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Men’s Basketball: Connaughton steps up as captain

Joseph Monardo | Wednesday, November 13, 2013


Pat Connaughton is a hot-shooting guard, a key forward, an able ball-handler, and a consistent rebounder. And that only covers half of his athletic responsibilities.

The junior swingman, who also pitches for Notre Dame’s baseball team, is in his first year as an Irish co-captain, and even with his long list of duties and skills, manages to remain humble.

“Oh it’s an honor, especially being voted by the team as well as the coaches,” Connaughton said. “It was something that I’ve kind of always wanted to be, and it was cool to get it. I just hope I can help our team win.”

Connaughton did his share to help the Irish last year, starting all 35 contests for the Irish and contributing 4.7 rebounds, 2.1 assists and 8.9 points per game. The only sophomore in last season’s starting lineup, the Arlington, Mass., native now finds himself one of the few players with two seasons of considerable playing time under his belt. His newly-assumed veteran status and captaincy combine to create a whole new set of standards, Connaughton said.

“It just means more is expected of you, and that’s something I’ve always thrived on as a player,” he said. “It’s something that I’m kind of comfortable in and have been doing. … It’s something I’ve been working toward and just kind of asking for more out of myself.”

Connaughton forms part of an Irish backcourt filled with talent and experience. Senior guards Jerian Grant and Eric Atkins, the latter of whom serves as a co-captain for the third-straight season, have been instrumental in Connaughton’s development.

“It helps a lot,” he said. “These guys have been playing, I’ve been playing with them for three years now. And it’s something that I’ve kind of just learned from them and just taken from them, ever since I came in being a year younger than them, [with them] having gone through it a year before me. It’s something that I’ve kind of just thrived on and tried to produce just like they do.”

Listed as a guard/forward, Connaughton will necessarily play a major role in Notre Dame’s rebounding efforts. The departure of former Irish forward Jack Cooley, who led the team in rebounding by a significant margin with 10.1 per-game, has left Notre Dame without any one player able to rebound in bulk consistently. Through two games, Connaughton has 13 boards, good enough to tie for the team lead with senior forward Garrick Sherman. 

“It’s something I’ve always done,” Connaughton said of rebounding from the guard position. “It’s something I’ve been used to, just using my jumping ability to get rebounds. It helps me get in the game, attacking the ball. It helps me get involved and helps everything else come easier.”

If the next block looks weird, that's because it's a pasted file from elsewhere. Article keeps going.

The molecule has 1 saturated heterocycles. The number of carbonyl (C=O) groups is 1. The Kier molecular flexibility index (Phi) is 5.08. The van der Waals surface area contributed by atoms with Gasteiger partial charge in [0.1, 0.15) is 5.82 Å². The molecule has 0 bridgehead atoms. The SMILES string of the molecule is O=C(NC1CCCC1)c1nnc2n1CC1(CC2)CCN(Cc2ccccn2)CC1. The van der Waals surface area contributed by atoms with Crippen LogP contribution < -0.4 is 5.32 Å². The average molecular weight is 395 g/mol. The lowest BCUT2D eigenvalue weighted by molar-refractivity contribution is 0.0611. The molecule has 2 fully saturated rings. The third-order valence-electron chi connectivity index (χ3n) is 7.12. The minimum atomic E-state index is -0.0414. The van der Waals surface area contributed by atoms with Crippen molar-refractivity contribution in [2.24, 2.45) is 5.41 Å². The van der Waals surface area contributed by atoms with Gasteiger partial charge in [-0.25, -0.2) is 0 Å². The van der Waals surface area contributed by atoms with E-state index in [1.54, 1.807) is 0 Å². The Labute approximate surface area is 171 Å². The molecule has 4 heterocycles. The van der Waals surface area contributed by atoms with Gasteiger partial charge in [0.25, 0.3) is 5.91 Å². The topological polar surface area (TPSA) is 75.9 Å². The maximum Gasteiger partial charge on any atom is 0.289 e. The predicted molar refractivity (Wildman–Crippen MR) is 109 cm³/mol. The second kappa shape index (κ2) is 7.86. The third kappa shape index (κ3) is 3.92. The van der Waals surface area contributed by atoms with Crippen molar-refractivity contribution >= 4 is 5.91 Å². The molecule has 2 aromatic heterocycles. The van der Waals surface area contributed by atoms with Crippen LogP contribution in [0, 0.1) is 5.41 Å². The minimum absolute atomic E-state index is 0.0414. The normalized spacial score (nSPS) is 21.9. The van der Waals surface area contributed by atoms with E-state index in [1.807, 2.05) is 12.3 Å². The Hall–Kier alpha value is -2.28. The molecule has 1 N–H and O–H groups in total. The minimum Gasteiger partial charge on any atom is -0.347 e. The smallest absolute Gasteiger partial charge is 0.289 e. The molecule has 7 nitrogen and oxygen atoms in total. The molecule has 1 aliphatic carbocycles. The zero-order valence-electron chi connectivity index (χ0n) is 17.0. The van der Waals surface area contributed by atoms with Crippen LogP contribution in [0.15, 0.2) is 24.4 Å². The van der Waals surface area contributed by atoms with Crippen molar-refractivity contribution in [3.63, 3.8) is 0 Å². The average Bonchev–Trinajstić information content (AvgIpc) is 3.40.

Now in his third year as a dual-sport athlete at the college level, Connaughton said balancing his commitments to the two sports has gotten more manageable as his experience has grown. 

“The first year was hard just because I didn’t know how to do it,” he said. “Now, last year I had one year under my belt. I was able to see what worked and what didn’t work. This year, I’ve got two years, so it’s easier. I’ve been around it twice now and I can really figure out how to excel at both. And more being asked of me out of both, it’s easier for me to produce both.”

This basketball season, Connaughton will have to pay special attention to be an effective mentor and teacher on the court, something Irish coach Mike Brey has spoken to him about.

“Coach wanted me to be a vocal leader on the team,” Connaughton said. “We’ve talked about it since the end of last year, over the summer, whatever it may be. It’s something I’ve kind of expected out of myself, and more is going to be expected out of me to produce on the court and vocally, as well. So it’s something I’m trying to do in both regards.”

With freshmen guards Demetrius Jackson, Steve Vasturia and freshman forward V.J. Beacham all likely contributors to the Notre Dame squad in its debut season as part of the ACC, Connaughton has plenty of incentive to be a teacher on the court.

“People did the same thing for me when I came in as a freshman,” he said. “I was looking to come in and play, and they helped me do that. And it’s something that I want to help them do it, because they are great players and they are going to be a big asset to the team.”

Contact Joseph Monardo at [email protected]